Review: Patrick Compton - 7/10)
Miss Sloane is a “nasty woman”, a ruthless lobbyist in Washington DC who doesn’t mind what she does, or who she compromises, so long as she wins the battle.
The fact that the icily beautiful Jessica Chastain takes on this unsympathetic role in this legal thriller – directed by John Madden of Shakespeare in Love fame – and still manages to get us to root for her at the end is a remarkable achievement.
The movie opened in the United States just after Donald Trump shocked Hillary Clinton at the polls, and perhaps its reception would have been better if the latter had emerged as the victor. As it stands, Trump’s supporters may think that the nest of vipers that are exposed in the nation’s capital is symptomatic of the way the hated liberal establishment goes about its business.
The movie starts, tellingly as it turns out, with professional lobbyist Elizabeth Sloane delivering a monologue to camera in which she reveals her modus operandi. Lobbying is about foresight, she says, anticipating your opponent’s moves and devising countermeasures, making sure you play your trump card after they’ve played theirs.
After this chilly introduction and further examples of her icy operational sharpness and the hostility she arouses, Sloane is asked to represent the gun lobby and head a campaign to make gun possession more attractive for women. She surprises everyone by turning down the lucrative offer, saying that, in this –presumably isolated – case, she wishes to be guided by her moral conviction that gun control is necessary.
Consequently, she outrages her crusty boss (Sam Waterson) by leaving the firm and joining a scruffy boutique outfit dedicated to piloting an amendment to the gun laws that will require checks on those wishing to purchase weapons.
Brutal battle is now joined in which no quarter is asked and none given as this often tall tale moves to its shock conclusion.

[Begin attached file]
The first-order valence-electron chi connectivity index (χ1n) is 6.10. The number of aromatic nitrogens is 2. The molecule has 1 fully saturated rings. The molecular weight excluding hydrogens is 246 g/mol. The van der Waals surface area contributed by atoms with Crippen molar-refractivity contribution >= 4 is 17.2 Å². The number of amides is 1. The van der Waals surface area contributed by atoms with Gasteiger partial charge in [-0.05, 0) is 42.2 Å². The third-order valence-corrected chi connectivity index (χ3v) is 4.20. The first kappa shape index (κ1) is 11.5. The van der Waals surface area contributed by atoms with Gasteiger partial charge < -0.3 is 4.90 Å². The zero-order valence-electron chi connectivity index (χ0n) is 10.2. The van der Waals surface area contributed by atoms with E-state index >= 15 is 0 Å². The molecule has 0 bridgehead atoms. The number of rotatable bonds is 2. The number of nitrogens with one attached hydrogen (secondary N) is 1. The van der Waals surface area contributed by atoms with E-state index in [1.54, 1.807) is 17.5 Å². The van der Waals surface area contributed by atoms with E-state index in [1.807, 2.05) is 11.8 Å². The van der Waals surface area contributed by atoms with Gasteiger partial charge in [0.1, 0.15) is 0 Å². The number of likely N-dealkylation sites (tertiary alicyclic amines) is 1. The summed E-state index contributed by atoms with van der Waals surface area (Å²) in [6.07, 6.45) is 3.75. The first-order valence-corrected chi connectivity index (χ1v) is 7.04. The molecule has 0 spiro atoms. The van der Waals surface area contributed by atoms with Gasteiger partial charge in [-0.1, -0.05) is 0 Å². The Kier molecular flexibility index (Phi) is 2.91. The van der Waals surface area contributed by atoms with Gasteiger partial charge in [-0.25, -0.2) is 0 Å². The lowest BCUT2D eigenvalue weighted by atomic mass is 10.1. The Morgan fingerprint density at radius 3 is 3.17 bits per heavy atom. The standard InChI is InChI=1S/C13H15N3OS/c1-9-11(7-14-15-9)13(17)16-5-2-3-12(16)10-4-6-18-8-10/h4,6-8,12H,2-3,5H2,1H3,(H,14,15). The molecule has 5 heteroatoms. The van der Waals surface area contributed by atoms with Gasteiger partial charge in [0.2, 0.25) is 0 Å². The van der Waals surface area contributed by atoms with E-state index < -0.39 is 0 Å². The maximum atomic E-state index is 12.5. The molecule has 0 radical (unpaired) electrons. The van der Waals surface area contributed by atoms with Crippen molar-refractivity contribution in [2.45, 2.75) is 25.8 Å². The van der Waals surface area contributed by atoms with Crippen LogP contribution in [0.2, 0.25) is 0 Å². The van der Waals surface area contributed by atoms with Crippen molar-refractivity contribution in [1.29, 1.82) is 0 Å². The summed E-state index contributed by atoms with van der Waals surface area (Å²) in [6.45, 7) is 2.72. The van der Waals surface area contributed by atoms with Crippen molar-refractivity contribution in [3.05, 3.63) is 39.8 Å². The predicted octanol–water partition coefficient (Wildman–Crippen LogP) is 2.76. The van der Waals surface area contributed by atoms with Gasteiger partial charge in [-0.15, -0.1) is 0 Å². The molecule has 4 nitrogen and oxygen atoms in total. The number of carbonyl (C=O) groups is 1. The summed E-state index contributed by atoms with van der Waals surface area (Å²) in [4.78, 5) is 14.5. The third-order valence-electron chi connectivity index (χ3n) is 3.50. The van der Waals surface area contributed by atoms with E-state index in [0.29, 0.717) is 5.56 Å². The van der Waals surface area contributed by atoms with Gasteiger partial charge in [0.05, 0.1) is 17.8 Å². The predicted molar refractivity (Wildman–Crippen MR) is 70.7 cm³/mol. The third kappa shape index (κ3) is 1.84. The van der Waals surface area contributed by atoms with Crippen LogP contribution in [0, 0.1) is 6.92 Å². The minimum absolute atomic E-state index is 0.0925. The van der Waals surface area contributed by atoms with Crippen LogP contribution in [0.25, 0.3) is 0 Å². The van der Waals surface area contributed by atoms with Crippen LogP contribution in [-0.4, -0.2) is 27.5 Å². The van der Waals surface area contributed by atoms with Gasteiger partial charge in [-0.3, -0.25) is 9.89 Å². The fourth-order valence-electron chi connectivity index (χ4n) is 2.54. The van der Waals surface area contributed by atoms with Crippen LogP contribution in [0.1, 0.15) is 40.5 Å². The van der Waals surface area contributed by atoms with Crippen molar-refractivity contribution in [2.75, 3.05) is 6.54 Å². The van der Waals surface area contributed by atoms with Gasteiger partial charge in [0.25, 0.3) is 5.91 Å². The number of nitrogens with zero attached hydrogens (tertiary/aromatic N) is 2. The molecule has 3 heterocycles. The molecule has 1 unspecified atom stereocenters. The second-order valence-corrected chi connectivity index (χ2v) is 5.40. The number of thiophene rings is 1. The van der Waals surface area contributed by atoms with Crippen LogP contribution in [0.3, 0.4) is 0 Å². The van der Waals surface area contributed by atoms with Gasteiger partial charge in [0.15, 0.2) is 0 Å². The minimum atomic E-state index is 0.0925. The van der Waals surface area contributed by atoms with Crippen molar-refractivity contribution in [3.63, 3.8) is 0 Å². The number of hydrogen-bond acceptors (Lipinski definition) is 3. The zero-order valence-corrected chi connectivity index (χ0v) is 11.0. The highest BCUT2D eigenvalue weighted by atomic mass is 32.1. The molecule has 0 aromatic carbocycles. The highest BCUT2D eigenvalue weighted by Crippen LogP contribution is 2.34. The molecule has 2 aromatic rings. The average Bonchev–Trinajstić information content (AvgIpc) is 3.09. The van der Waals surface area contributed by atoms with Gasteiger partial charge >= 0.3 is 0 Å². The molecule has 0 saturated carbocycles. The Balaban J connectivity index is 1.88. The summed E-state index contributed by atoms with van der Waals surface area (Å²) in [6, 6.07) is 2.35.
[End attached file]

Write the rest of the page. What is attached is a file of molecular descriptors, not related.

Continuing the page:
Seldom can a movie be so dominated by a central performance. Without Chastain in the title role, Miss Sloane would simply be an increasingly unlikely thriller that leaves a nasty taste. Instead, the actress turns the film into more of a character study in which – despite her palpable limitations – she somehow retains a degree of audience sympathy.
It’s still a puzzle how she does it. Due to her overriding obsession with her work, Sloane has no private life at all, hiring male escorts to satisfy her physical needs, while she subsists on a diet of uppers and downers to get her through the day. Her most heinous act is to pressure a colleague (the movie’s most sympathetic character played by Gugu Mbatha-Raw) to go public on a traumatic earlier experience in order to help her campaign.
From a political perspective, Miss Sloane has been touted as a liberal attack on the National Rifle Association and the right of Americans to bear arms. That is hardly the case, and even if it were, its seeds have clearly fallen on exceptionally stony ground following the presidential election. It’s remarkable to consider that the amendment on gun control that Sloane fights for is hardly a radical measure. Instead, it’s a thoroughly conservative piece of legislation simply designed to introduce modest checks (such as criminal records) for those who want to buy a weapon.
Miss Sloane is showing at Cinema Nouveau, Gateway. - Patrick Compton